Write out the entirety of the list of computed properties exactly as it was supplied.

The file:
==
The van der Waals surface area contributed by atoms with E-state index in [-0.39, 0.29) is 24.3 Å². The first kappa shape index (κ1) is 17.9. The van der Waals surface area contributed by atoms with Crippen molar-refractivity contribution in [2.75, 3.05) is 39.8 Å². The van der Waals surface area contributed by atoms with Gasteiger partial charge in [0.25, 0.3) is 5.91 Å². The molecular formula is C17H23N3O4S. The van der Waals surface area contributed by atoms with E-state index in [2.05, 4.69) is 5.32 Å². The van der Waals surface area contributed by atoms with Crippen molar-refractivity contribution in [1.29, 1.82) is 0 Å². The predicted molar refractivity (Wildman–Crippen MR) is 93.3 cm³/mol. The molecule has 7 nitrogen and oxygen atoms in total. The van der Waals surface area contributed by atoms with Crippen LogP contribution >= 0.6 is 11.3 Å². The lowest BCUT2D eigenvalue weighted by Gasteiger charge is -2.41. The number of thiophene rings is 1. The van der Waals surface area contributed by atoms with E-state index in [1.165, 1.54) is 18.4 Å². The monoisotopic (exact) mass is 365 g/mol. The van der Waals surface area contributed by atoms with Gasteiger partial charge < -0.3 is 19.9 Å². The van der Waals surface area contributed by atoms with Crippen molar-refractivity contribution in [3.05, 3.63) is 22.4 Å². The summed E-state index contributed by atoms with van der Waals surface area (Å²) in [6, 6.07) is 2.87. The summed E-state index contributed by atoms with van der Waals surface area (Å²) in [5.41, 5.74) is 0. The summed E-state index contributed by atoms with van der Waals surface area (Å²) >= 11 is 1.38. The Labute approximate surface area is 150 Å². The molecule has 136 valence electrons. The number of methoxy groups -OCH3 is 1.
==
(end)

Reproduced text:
The van der Waals surface area contributed by atoms with E-state index in [-0.39, 0.29) is 24.3 Å². The first kappa shape index (κ1) is 17.9. The van der Waals surface area contributed by atoms with Crippen molar-refractivity contribution in [2.75, 3.05) is 39.8 Å². The van der Waals surface area contributed by atoms with Gasteiger partial charge in [0.25, 0.3) is 5.91 Å². The molecular formula is C17H23N3O4S. The van der Waals surface area contributed by atoms with E-state index in [2.05, 4.69) is 5.32 Å². The van der Waals surface area contributed by atoms with Crippen molar-refractivity contribution in [1.29, 1.82) is 0 Å². The predicted molar refractivity (Wildman–Crippen MR) is 93.3 cm³/mol. The molecule has 7 nitrogen and oxygen atoms in total. The van der Waals surface area contributed by atoms with Crippen LogP contribution >= 0.6 is 11.3 Å². The lowest BCUT2D eigenvalue weighted by Gasteiger charge is -2.41. The number of thiophene rings is 1. The van der Waals surface area contributed by atoms with E-state index in [1.165, 1.54) is 18.4 Å². The monoisotopic (exact) mass is 365 g/mol. The van der Waals surface area contributed by atoms with Gasteiger partial charge < -0.3 is 19.9 Å². The van der Waals surface area contributed by atoms with Crippen molar-refractivity contribution in [3.05, 3.63) is 22.4 Å². The summed E-state index contributed by atoms with van der Waals surface area (Å²) in [6, 6.07) is 2.87. The summed E-state index contributed by atoms with van der Waals surface area (Å²) in [5.41, 5.74) is 0. The summed E-state index contributed by atoms with van der Waals surface area (Å²) >= 11 is 1.38. The Labute approximate surface area is 150 Å². The molecule has 136 valence electrons. The number of methoxy groups -OCH3 is 1.